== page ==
Saturday, May 3, 2014

Landslides and deforestation; in your village and in mine

Landslides and deforestation;
In your village and in mine

Land slide in Haiti caused by de-forestation

Landslide in the United States caused by de-forestation

One of the things people say to me about Haiti is how they saw a photo taken by NASA that shows the border of the Dominican Republic and Haiti.   The photo shows Haiti with 100% brown dirt and no vegetation and a green Dominican Republic.  

When I traveled between the two countries I did not see any difference in the landscape but I understand that Haiti, like my country, lost most of its original forests.   I live on a mountainside and all of the original trees were cut down a few hundred years ago; the same time Haiti’s were.   The difference is that the trees on my hillside are growing back and the climate in Haiti makes this very difficult. 

When the forests were cut, in their villages and in mine, the small streams and springs were filled in with dirt and animals fled.   Water, which was once absorbed by large trees became floods of water heading down the hill to the river.   Smaller trees and bushes were knocked down along the way.   Thousands of years of deeply rooted and naturally nurtured topsoil was washed to the sea.   Food and medicines and habitat for wildlife was destroyed.   The food chain which fed and clothed people were destroyed.

Although much of this wood was used to build the small towns and farms of Oregon, it goes without saying that the first people of Haiti and Oregon managed to live happily without destroying all the old forests.  It is also true that most of the timber was sold and not used for the basic needs of the local communities.

Later, the forests in Haiti and the forests in Oregon were taken over seas and sold.   Wealthy and powerful people took the trees and the earth beneath them wept with the loss of springs and topsoil.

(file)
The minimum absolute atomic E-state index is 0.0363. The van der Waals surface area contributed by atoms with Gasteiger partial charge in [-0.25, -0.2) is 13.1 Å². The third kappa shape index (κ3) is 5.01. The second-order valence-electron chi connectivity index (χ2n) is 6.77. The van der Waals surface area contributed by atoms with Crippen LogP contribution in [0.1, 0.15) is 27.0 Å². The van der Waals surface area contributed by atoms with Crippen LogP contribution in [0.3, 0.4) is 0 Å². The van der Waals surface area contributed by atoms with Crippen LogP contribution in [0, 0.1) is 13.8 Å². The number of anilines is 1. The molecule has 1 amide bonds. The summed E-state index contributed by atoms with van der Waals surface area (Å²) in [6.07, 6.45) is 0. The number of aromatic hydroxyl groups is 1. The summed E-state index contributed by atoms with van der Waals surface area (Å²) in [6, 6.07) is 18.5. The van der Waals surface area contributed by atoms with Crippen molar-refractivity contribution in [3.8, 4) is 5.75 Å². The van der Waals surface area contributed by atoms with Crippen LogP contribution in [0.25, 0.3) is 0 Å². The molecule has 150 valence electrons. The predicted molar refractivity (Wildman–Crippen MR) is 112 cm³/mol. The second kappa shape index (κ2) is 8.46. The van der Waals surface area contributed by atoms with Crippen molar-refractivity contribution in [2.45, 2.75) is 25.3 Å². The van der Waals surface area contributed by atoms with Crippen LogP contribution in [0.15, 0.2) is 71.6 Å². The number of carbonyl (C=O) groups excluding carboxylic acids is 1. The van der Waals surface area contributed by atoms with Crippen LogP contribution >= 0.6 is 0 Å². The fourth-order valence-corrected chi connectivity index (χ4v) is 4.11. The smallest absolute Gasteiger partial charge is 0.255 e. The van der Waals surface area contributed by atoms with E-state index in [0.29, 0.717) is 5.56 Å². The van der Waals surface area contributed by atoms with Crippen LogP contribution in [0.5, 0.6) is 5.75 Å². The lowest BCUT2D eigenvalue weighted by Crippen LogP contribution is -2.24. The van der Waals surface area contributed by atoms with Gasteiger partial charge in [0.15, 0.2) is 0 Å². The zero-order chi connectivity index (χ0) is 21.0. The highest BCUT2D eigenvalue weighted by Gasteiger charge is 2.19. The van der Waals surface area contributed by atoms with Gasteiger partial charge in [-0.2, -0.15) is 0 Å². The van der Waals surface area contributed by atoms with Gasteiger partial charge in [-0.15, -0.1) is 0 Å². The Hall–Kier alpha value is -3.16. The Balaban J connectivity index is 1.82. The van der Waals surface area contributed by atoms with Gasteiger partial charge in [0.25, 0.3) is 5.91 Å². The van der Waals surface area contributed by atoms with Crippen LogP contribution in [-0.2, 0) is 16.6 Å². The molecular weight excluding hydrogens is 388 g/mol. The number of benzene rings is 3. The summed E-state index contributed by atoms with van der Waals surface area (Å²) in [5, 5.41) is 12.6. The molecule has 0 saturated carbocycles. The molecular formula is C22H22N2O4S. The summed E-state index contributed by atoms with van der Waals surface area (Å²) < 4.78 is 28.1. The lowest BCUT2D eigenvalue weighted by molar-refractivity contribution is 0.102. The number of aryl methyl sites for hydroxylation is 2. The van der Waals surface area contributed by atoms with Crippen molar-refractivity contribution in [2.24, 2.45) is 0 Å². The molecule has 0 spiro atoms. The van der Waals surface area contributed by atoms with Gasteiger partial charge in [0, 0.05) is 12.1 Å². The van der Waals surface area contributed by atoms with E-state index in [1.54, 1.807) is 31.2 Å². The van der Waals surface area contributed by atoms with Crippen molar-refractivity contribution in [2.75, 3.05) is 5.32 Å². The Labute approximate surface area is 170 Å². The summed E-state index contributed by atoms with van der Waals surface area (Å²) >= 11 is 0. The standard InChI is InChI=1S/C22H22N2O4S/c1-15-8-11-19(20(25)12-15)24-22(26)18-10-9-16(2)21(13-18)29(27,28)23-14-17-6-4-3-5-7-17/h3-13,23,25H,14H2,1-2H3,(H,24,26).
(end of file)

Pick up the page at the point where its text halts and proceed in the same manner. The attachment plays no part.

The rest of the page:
Without the complex root system that was part of the mountainside, the land slid down hills taking people, houses and wildlife with them.   Recently in my country many people died and a town was destroyed by a landslide.   It is estimated that 5 million cubic meters of dirt on heavily logged land slide down the hillside after heavy spring rains. When it was suggested that it was caused by decades of clear cutting, the critics were silenced and called disrespectful.   It has taken the dedication of many, many people to protect the forests and streams of my villages.   De-forestation, in my village and in Haiti’s village, cause climate change, a loss of forest food and medicine and yes, landslides. 

When people ask me about the picture of Haiti I answer, “Yes, it was de-forested by colonial powers who sold it to become very rich.  Our forest were logged too and we have very few ancient forests, as well.  This is a problem in all the world’s villages.” 

When we value healthy, sustainable lifestyles for all living things we can help prevent landslides; in my village and theirs.   Beneath rests the question of how rich, is rich enough?   Do some people’s need for wealth justify the poverty of others? 

The line between Haiti and the Dominican Republic is the line we walk each and every day.  It is the divide between rich and poor,  between walled communities and borders between nations.   Somewhere,  someone left the ground bare and scorched; in my village and in theirs.   The impact of deforestation and land slides on families is significant.  In my villages and theirs, families morn the loss of friends and family. Homes are destroyed and lives are forever changed.  Mothers need solid ground, clean water and top soil to help their families grow.  These are the things we all need; in my village and in theirs.

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